A teleglaucoma case-finding model was utilized in Ethiopia using a high-risk case identification approach. An overall 7.9% of patients had definite glaucoma, and 13.8% were glaucoma suspects. Most cases could be managed medically.
This study was carried out to analyze disease prevalence and clinical referral pathways for high-risk patients assessed through a hospital-based teleglaucoma case-finding program.
Patients over the age of 35 years were referred from outpatient diabetic and hypertensive clinics. Through a teleglaucoma consultation, a glaucoma specialist provided remote diagnosis and management recommendations. Patient referral pathways were analyzed. Part way through the program, frontline ophthalmic nurses and optometrists were empowered to refer patients to be seen by general ophthalmologists within a week if patients met high-risk criteria. Qualitative stakeholder feedback was also obtained.
A total of 1002 patients (53% female) were assessed with a mean age of 51.0±11.7 years. The prevalence of glaucoma and glaucoma suspects was 7.9% (79 cases) and 13.8% (138 cases), respectively. Retinopathy was found in 9.1%, with hypertensive retinopathy (2.7%) and diabetic retinopathy (2.5%) representing the majority of cases. Age-related macular degeneration was present in 1.5% and cataract in 16%. An overall 63% of cases were without organic eye disease. 35% of patients were referred to a general ophthalmologist, 0.7% to a glaucoma specialist (for surgery), 1.5% to a retina specialist, and 17.7% to an optometrist for further care. Qualitative analysis revealed that stakeholders felt the value of teleglaucoma would be in triaging patients requiring more urgent management and in identifying disease at an earlier stage.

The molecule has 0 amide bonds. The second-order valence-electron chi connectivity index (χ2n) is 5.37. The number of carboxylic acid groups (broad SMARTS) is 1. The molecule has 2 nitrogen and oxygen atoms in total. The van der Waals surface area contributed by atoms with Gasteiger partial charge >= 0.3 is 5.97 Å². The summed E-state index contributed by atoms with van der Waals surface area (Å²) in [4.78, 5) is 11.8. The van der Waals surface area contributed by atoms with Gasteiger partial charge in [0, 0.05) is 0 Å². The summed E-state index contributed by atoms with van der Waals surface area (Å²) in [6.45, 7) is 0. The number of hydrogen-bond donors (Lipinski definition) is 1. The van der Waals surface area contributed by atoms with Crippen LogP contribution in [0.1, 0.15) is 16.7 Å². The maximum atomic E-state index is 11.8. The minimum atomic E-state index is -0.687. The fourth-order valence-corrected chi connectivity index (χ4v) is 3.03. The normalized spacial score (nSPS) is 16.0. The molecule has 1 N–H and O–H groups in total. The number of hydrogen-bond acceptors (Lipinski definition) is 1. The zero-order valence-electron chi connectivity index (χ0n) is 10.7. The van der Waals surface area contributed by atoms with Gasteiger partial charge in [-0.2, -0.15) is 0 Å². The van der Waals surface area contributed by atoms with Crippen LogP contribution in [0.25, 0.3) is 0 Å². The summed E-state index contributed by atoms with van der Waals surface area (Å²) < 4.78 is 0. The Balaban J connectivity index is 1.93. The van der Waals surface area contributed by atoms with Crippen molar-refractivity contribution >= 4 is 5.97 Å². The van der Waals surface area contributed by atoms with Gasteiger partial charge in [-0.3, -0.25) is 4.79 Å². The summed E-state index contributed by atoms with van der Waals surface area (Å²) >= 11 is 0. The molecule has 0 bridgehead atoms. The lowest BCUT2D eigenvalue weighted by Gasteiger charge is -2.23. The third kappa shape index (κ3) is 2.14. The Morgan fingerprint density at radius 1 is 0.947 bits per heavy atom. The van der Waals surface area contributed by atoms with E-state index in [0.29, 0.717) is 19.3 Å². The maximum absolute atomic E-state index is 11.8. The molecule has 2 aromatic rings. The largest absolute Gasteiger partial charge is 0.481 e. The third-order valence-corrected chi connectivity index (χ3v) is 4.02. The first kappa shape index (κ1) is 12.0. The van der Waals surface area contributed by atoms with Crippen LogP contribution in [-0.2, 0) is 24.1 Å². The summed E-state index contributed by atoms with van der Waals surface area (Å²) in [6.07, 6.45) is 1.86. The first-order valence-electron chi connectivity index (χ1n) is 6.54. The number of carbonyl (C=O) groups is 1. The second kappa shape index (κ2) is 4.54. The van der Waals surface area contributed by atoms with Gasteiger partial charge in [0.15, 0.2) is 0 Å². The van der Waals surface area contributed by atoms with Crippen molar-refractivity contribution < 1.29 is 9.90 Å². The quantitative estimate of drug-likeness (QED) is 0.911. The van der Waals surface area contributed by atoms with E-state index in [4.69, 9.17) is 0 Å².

There is a high prevalence of glaucoma in Ethiopian patients assessed through this teleglaucoma program. This model and study have also demonstrated various principles behind telemedicine, such as the development of an intelligent triage system, case-finding for a variety of diseases, and consideration of optimal patient flow/referral pathways.
*Department of Ophthalmology, Addis Ababa University
‡St Paul’s Hospital Millennium Medical College
§Ras Desta Hospital
∥WGGA Eye Centre, Addis Ababa, Ethiopia
†Department of Ophthalmology and Visual Sciences, University of Alberta, Edmonton
¶Calgary Retina Consultants, Calgary, AB
#Department of Psychiatry, University of Toronto, Toronto, ON, Canada
Disclosure: The authors declare no conflict of interest.
Reprints: Karim F. Damji, MD, FRCSC, MBA, Royal Alexandra Hospital, 2320, 10240 Kingsway Avenue, Edmonton, AB, Canada T5H 3V9 (e-mail: firstname.lastname@example.org).
Received October 25, 2018
Accepted April 20, 2019